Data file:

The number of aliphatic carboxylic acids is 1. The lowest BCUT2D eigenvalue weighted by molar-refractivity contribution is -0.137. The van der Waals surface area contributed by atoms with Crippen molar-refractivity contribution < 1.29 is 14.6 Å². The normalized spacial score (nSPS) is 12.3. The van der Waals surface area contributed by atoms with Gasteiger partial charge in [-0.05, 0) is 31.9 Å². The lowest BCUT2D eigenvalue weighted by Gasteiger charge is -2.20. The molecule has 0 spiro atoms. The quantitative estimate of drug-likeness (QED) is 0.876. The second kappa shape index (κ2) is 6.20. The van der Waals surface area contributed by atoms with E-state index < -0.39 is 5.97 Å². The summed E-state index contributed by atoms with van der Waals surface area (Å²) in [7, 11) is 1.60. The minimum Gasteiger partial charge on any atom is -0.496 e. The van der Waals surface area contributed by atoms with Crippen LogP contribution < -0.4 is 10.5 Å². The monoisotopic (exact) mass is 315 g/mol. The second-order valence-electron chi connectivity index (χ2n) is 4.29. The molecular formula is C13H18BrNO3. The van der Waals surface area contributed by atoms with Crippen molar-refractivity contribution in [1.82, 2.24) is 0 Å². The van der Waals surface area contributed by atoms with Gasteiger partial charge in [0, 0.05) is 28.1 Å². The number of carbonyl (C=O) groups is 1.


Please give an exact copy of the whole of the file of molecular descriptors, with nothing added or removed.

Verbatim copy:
The number of aliphatic carboxylic acids is 1. The lowest BCUT2D eigenvalue weighted by molar-refractivity contribution is -0.137. The van der Waals surface area contributed by atoms with Crippen molar-refractivity contribution < 1.29 is 14.6 Å². The normalized spacial score (nSPS) is 12.3. The van der Waals surface area contributed by atoms with Gasteiger partial charge in [-0.05, 0) is 31.9 Å². The lowest BCUT2D eigenvalue weighted by Gasteiger charge is -2.20. The molecule has 0 spiro atoms. The quantitative estimate of drug-likeness (QED) is 0.876. The second kappa shape index (κ2) is 6.20. The van der Waals surface area contributed by atoms with E-state index < -0.39 is 5.97 Å². The summed E-state index contributed by atoms with van der Waals surface area (Å²) in [7, 11) is 1.60. The minimum Gasteiger partial charge on any atom is -0.496 e. The van der Waals surface area contributed by atoms with Crippen LogP contribution < -0.4 is 10.5 Å². The monoisotopic (exact) mass is 315 g/mol. The second-order valence-electron chi connectivity index (χ2n) is 4.29. The molecular formula is C13H18BrNO3. The van der Waals surface area contributed by atoms with Crippen molar-refractivity contribution in [1.82, 2.24) is 0 Å². The van der Waals surface area contributed by atoms with Gasteiger partial charge in [0, 0.05) is 28.1 Å². The number of carbonyl (C=O) groups is 1.